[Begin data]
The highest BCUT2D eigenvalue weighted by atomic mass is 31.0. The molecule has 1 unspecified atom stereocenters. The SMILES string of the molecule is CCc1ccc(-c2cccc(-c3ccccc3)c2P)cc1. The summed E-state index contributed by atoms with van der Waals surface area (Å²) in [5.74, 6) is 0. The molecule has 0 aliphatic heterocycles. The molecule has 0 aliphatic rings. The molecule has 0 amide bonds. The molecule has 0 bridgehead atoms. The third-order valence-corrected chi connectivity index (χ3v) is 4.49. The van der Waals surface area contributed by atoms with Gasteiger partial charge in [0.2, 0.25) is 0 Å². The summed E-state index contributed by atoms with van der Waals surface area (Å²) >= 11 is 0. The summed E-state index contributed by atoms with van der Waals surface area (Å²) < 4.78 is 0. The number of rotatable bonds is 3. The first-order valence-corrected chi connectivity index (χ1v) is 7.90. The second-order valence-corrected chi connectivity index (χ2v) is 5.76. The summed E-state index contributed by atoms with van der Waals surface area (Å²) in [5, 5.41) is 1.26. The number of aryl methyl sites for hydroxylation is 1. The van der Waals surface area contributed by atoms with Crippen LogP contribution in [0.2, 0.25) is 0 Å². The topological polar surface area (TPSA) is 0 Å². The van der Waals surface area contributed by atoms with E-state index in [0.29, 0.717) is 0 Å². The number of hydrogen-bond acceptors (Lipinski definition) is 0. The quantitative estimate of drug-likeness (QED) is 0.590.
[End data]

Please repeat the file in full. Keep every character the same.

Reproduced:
The highest BCUT2D eigenvalue weighted by atomic mass is 31.0. The molecule has 1 unspecified atom stereocenters. The SMILES string of the molecule is CCc1ccc(-c2cccc(-c3ccccc3)c2P)cc1. The summed E-state index contributed by atoms with van der Waals surface area (Å²) in [5.74, 6) is 0. The molecule has 0 aliphatic heterocycles. The molecule has 0 aliphatic rings. The molecule has 0 amide bonds. The molecule has 0 bridgehead atoms. The third-order valence-corrected chi connectivity index (χ3v) is 4.49. The van der Waals surface area contributed by atoms with Gasteiger partial charge in [0.2, 0.25) is 0 Å². The summed E-state index contributed by atoms with van der Waals surface area (Å²) >= 11 is 0. The summed E-state index contributed by atoms with van der Waals surface area (Å²) < 4.78 is 0. The number of rotatable bonds is 3. The first-order valence-corrected chi connectivity index (χ1v) is 7.90. The second-order valence-corrected chi connectivity index (χ2v) is 5.76. The summed E-state index contributed by atoms with van der Waals surface area (Å²) in [5, 5.41) is 1.26. The number of aryl methyl sites for hydroxylation is 1. The van der Waals surface area contributed by atoms with Crippen LogP contribution in [0.2, 0.25) is 0 Å². The topological polar surface area (TPSA) is 0 Å². The van der Waals surface area contributed by atoms with E-state index in [0.29, 0.717) is 0 Å². The number of hydrogen-bond acceptors (Lipinski definition) is 0. The quantitative estimate of drug-likeness (QED) is 0.590.